During the sixteenth and early seventeenth centuries, the relaxation of the Ming sea ban, along with the arrival of the Europeans, generated a multipolar environment in East Asia. It revolved around the intra-Asian exchange centered upon Chinese silk and Japanese silver, and a nascent global flow of New World bullion to China and spices for Western Europe. The situation changed during the mid-seventeenth century amid mounting restrictions on overseas contacts from the Tokugawa shogunate of Japan and the consolidation and militarization of Chinese merchants under the Zheng family. By 1683, when the Qing forced the Zheng to surrender and occupied their bastion of Taiwan, China had achieved naval preeminence in the East Asian sea lanes. Other than a few outposts, the Europeans had largely withdrawn from the area north of island Southeast Asia, which remained under the hegemony of the Dutch East India Company. In 1684, the Qing court legalized private trade and travel abroad, prompting another wave of overseas migration. Authorities in China and across eastern maritime Asia enacted policies that kept the Qing merchants and immigrants separate from the earlier Ming loyalists. Additionally, both groups of Chinese were accorded significant political, economic, and legal privileges. This infrastructure, backed by Qing naval power, paved the way for the “Chinese century” in maritime Asia. Even date: 9/11/2022 Speaker: Dr. Xing Hang Hosted by: Confucius Institute of Hong Kong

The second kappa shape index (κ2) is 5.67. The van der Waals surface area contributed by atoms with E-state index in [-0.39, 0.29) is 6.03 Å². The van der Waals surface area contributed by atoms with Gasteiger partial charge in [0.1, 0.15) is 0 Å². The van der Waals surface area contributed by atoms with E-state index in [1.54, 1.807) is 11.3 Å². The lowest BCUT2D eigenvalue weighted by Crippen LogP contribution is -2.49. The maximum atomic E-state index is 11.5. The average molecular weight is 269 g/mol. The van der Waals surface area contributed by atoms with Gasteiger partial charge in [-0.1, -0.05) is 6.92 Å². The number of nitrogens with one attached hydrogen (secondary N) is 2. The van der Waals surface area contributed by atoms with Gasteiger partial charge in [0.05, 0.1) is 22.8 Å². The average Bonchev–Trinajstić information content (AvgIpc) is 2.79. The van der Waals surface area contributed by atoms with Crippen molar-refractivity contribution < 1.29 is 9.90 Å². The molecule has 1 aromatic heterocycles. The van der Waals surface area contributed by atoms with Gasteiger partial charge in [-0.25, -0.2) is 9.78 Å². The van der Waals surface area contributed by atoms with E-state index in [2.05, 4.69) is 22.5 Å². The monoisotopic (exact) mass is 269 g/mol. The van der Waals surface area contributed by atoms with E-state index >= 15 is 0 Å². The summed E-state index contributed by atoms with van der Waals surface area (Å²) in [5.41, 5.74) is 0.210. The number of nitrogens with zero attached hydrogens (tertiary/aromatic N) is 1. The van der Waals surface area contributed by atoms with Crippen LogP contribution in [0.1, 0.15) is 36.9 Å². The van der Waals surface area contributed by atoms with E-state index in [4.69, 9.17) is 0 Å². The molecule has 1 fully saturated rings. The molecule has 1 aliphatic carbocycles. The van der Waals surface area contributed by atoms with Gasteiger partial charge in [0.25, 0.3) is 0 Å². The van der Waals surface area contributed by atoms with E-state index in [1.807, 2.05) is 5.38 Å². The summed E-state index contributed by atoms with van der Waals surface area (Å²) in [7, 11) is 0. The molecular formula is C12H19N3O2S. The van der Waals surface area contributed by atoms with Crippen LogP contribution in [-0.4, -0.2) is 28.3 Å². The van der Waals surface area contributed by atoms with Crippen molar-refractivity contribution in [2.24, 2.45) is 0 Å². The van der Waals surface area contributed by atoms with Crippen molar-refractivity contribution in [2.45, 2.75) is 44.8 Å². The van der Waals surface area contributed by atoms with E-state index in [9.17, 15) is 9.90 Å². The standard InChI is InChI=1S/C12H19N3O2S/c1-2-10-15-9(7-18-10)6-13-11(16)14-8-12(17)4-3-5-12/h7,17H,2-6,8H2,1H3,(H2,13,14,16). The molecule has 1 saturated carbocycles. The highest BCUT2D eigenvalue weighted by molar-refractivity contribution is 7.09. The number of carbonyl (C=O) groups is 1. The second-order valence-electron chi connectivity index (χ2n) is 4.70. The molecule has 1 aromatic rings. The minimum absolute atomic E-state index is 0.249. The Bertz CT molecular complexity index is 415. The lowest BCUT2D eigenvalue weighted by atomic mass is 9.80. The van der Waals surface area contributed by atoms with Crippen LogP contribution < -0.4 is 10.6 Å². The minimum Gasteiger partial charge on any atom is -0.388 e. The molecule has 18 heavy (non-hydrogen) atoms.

Our Salary Survey is based on the analysis of permanent, interim and contract placements made across each of our geographies and recruitment disciplines during 2018, and our predictions for the year ahead.